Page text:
The Assassin’s Song by M.G. Vassanji [in Christian Science Monitor]
At the heart of M.G. Vassanji’s sixth novel, The Assassin’s Song, is an exercise in perspective. Definitions of right and wrong, truth and deception, the chosen and outcast – especially in matters having to do with religion – all depend on who’s asking and who’s answering.
Intertwining a 700-year-old family epic with a mystical mystery, Vassanji (two-time winner of Canada’s prestigious Giller Prize for The Book of Secrets and The In-Between World of Vikram Lall) crafts an intense and haunting work of fiction.
In 1960s India, young Karsan Dargawalla wants nothing more than “to be simply one among many, an ordinary mortal” – to go to school, play cricket, talk to girls, and make his own choices.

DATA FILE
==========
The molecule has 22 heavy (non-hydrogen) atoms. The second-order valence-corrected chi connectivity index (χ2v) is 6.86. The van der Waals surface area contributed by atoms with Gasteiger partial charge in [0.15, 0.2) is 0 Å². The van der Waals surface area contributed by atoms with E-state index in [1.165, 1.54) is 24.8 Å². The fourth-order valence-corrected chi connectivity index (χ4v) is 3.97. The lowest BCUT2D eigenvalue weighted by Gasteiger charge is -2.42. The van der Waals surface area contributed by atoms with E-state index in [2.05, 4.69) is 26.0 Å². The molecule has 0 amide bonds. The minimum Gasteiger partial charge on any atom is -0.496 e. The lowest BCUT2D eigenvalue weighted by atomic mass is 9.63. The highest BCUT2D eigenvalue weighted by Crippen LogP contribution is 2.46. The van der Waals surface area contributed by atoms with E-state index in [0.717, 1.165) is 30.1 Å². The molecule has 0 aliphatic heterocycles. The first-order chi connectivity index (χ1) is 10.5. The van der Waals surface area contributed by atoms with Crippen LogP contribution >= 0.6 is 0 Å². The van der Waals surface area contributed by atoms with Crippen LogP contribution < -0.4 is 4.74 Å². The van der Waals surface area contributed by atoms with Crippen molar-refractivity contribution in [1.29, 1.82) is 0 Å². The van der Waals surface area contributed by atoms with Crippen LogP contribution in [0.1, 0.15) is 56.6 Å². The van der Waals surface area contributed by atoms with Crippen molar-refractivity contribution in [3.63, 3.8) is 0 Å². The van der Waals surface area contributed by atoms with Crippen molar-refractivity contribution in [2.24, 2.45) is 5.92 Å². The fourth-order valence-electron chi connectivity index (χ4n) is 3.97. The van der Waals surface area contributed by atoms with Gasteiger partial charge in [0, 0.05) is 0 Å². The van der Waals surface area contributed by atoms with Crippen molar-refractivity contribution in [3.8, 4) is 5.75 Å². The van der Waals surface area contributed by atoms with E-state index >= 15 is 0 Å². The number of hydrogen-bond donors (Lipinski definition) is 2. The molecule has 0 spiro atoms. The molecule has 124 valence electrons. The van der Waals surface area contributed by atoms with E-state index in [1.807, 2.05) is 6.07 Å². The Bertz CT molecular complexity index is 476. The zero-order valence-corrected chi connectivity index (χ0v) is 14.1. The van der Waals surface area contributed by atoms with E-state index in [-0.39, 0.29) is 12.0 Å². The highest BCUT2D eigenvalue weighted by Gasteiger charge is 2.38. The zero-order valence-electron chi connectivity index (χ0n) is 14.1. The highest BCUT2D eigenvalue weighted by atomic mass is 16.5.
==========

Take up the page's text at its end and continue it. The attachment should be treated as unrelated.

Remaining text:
But his family legacy dictates otherwise for he’s destined to inherit the title of Saheb (“Lord”) from his father, who inherited the position from his father and so on for generations. By his very birth, Karsan is anything but ordinary: he is the designated protector and lord of Pirbaag, a small village in India in the troubled state of Gujarat and a historic hot spot of Hindu/Muslim violence. …[click here for more]
Tidbit: Vassanji was a guest at SALTAF 2005 (South Asian Literary and Theater Arts Festival), a much-anticipated, highly-attended annual fall event sponsored by the Smithsonian APA Program and NetSAP-DC.